The defendants were found guilty by a judge sitting without a jury on complaints charging violations of the gaming laws. Prior to the trial each defendant filed a motion to suppress evidence but the motions were denied subject to the defendants' exceptions. The correctness of the ruling presents the only question brought here. Although the search under the warrants was challenged on several grounds, at the arguments only one was pressed, namely, whether the affidavits were sufficient to justify a search as extensive as that called for in one of the warrants. This warrant authorized a search of the "rooms of the first floor" of the Venetian Cafe in Weymouth. The first floor consisted of two dining rooms, two rest rooms and a kitchen. The defendants contend that the warrant and affidavits are insufficient on their face to support a search of this breadth since the affidavits refer only to the activities carried on in the dining area and the kitchen. It was conceded at the arguments that the affidavits were a sufficient basis for a warrant calling for a search of the dining area and the kitchen, but, it is urged, they did not justify the issuance of a warrant covering all the rooms on the first floor of the cafe. On the basis of the affidavits, which contained detailed information as to the gaming activities carried on in the cafe, the magistrate issuing the warrant could reasonably find probable cause to believe that the first floor -- and not just the kitchen and dining area -- was being used for unlawful gaming.
[Note 1] Commonwealth vs. John H. Pica.
The libellant appeals from a decree of the Probate Court dismissing his libel for divorce on the ground of cruel and abusive treatment. The parties were married in June of 1947 and lived together off and on until December of 1951. The libellant and a witness testified that about a week before Christmas in 1951 the libellant was ill in bed with pneumonia. His wife left him and "went back to her mother's." The libellant's mother "got the doctor." The following evening his wife and her sister "came to the door and wanted to know if . . . [he] was all right. They didn't even come in the house." This was the only material evidence on the issue of cruel and abusive treatment. The probate judge ruled that the libellant "had not made out a case which would warrant . . . [a] finding that he was entitled to a divorce." We agree. Bonney v. Bonney, 175 Mass. 7 .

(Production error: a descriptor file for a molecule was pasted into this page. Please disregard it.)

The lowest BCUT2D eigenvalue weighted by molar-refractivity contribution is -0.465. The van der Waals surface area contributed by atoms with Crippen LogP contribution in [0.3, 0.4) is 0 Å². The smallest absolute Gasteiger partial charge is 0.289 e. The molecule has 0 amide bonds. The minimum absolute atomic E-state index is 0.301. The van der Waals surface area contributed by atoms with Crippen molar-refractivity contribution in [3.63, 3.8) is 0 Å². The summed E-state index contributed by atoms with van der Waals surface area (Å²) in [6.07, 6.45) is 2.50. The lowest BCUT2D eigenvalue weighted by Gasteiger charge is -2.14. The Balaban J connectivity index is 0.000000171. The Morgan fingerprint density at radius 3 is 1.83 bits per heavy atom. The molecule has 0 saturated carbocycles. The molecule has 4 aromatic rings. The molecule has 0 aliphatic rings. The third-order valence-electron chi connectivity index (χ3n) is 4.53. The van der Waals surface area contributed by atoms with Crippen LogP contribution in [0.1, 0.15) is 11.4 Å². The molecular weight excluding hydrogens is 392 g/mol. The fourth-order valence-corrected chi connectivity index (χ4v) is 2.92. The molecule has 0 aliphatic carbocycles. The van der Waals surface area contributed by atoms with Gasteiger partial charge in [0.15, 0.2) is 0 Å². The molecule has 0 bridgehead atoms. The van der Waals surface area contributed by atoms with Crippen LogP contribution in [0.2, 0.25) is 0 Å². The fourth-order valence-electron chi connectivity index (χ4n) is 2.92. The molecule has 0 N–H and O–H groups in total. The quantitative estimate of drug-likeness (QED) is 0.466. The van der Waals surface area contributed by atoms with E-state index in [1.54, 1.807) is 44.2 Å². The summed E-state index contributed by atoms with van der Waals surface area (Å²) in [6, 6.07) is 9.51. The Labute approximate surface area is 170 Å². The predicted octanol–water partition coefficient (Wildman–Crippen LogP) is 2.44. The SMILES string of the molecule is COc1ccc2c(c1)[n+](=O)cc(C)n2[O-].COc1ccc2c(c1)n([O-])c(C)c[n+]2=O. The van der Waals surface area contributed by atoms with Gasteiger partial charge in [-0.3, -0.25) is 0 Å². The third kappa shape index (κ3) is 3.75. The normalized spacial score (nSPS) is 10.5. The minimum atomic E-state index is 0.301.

The libellant objects to certain portions of the judge's voluntary "Report of Material Facts" wherein he made reference to the evidence and his findings at a prior hearing in 1953 before him between the same parties. That case was a petition for separate support brought by the wife. Slavinsky v. Slavinsky 287 Mass. 28 , 31. We disregard the portion of the judge's report of material facts objected to as irrelevant and unnecessary to his decision.